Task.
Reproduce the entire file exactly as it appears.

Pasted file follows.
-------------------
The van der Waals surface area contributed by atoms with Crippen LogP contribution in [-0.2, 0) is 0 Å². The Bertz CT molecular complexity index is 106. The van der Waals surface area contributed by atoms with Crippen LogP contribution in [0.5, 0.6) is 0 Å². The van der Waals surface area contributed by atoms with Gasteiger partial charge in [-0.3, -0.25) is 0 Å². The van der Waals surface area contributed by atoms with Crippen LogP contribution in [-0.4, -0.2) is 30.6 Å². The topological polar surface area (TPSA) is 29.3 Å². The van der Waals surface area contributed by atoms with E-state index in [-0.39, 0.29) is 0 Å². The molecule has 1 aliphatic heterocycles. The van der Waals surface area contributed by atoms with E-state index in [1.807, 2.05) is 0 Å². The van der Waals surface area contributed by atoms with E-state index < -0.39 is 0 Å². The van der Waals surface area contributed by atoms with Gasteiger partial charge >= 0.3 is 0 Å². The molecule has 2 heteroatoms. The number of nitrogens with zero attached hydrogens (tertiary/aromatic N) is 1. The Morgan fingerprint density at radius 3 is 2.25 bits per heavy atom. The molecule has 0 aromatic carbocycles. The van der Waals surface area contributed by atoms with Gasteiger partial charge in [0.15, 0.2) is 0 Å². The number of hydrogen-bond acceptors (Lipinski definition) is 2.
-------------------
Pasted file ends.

The van der Waals surface area contributed by atoms with Crippen LogP contribution in [-0.2, 0) is 0 Å². The Bertz CT molecular complexity index is 106. The van der Waals surface area contributed by atoms with Crippen LogP contribution in [0.5, 0.6) is 0 Å². The van der Waals surface area contributed by atoms with Gasteiger partial charge in [-0.3, -0.25) is 0 Å². The van der Waals surface area contributed by atoms with Crippen LogP contribution in [-0.4, -0.2) is 30.6 Å². The topological polar surface area (TPSA) is 29.3 Å². The van der Waals surface area contributed by atoms with E-state index in [-0.39, 0.29) is 0 Å². The molecule has 1 aliphatic heterocycles. The van der Waals surface area contributed by atoms with E-state index in [1.807, 2.05) is 0 Å². The van der Waals surface area contributed by atoms with E-state index < -0.39 is 0 Å². The van der Waals surface area contributed by atoms with Gasteiger partial charge >= 0.3 is 0 Å². The molecule has 2 heteroatoms. The number of nitrogens with zero attached hydrogens (tertiary/aromatic N) is 1. The Morgan fingerprint density at radius 3 is 2.25 bits per heavy atom. The molecule has 0 aromatic carbocycles. The van der Waals surface area contributed by atoms with Gasteiger partial charge in [0.15, 0.2) is 0 Å². The number of hydrogen-bond acceptors (Lipinski definition) is 2.